Interim Police Chief Still Wants To Be Durham's Top Cop
Posted November 22, 2002 5:09 a.m. EST
DURHAM, N.C. — Despite being passed over twice for the full-time position, interim Durham Police Chief Steve Chalmers considers himself lucky. He is back in the running for the job after Doug Scott, an assistant inspector general with the U.S. Department of the Interior, declined the city's offer to take the position.
It is the second time where a candidate has planned to accept the position, but later turned it down. Gregory Watkins, of the Kansas City Police Department, originally was chosen to be chief, but he resigned about two weeks before he was scheduled to start after allegations of domestic violence in his past were revealed.
After all that has happened, Chalmers' interest in taking the helm remains strong.
"If it happens, I'd be very happy. It would be a dream come true," he said. "I love the community. It's my home. My family is here and it's where I plan to retire.
"It's a career I've been dedicated to," Chalmers said.
City Manager Marcia Conner announced Thursday that Chalmers is now the one and only candidate for the position. Just a few months ago, she made it clear he was not the man for the job.
"I firmly believe the city of Durham needs new energy and leadership," she said in an earlier press conference.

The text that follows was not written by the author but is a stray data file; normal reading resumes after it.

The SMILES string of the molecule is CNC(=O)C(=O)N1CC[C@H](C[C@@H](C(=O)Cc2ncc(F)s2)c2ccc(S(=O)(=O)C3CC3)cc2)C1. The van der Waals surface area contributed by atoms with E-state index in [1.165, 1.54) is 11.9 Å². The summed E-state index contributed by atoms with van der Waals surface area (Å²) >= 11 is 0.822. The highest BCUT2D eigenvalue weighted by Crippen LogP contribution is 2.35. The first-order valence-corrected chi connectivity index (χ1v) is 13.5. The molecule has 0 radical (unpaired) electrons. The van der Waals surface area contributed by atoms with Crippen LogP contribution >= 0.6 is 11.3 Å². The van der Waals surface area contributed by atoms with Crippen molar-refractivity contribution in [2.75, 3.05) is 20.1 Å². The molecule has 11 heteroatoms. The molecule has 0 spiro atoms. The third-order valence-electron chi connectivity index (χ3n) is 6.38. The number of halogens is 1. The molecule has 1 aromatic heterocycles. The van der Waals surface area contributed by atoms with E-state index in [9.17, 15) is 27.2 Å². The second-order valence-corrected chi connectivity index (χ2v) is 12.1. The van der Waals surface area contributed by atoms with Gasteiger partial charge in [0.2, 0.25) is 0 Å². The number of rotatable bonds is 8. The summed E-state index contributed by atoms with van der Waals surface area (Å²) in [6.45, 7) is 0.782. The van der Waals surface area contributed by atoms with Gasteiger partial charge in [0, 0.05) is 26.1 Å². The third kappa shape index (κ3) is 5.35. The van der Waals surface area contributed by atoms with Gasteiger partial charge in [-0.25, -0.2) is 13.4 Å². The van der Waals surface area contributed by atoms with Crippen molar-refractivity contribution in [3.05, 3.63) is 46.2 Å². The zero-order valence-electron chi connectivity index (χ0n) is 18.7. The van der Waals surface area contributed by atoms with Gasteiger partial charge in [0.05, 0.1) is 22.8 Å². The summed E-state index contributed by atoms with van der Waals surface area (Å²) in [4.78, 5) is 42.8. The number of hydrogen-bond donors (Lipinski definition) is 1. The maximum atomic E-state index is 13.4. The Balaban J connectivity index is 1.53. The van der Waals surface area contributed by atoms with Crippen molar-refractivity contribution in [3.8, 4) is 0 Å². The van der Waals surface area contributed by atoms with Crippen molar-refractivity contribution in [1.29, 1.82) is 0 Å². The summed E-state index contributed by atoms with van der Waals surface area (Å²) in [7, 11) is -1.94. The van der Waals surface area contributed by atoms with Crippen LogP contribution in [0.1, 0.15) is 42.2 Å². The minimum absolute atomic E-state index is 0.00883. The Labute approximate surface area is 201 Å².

After deciding not to become Durham's next police chief, Scott said he found dealing with the city extremely frustrating and blamed a breakdown in negotiations on Conner's office.
However, Durham Councilor John Best, one of Conner's harshest critics and the only city council member who voted against keeping her as city manager, said she should not shoulder the blame for the latest situation. Best claimed Scott started playing hardball.
"Originally, it was two weeks vacation, then he wanted four weeks. Originally, he wanted $9,000 in moving expenses, then $12,000," Best said. "It seemed like we kept meeting his needs, then he'd move the bar up."
Chalmers admits there has been tension throughout the search for a new police chief, but he said he and Conner still have a good working relationship.
"Certainly, there's no malice and animosity on my part and I don't think there is on her part either," he said.
Chalmers said he is not banking on anything, and he knows his full-time hiring is not a done deal.
"It's past the time of hoping and wishing and dreaming. I've done what I could do and we'll just see how it works out," he said.
Chalmers said he has been working with the Police Department for nearly 28 years and is eligible to retire in a year and a half. But he said if he is named permanent chief, he will stay on for at least three or four more years.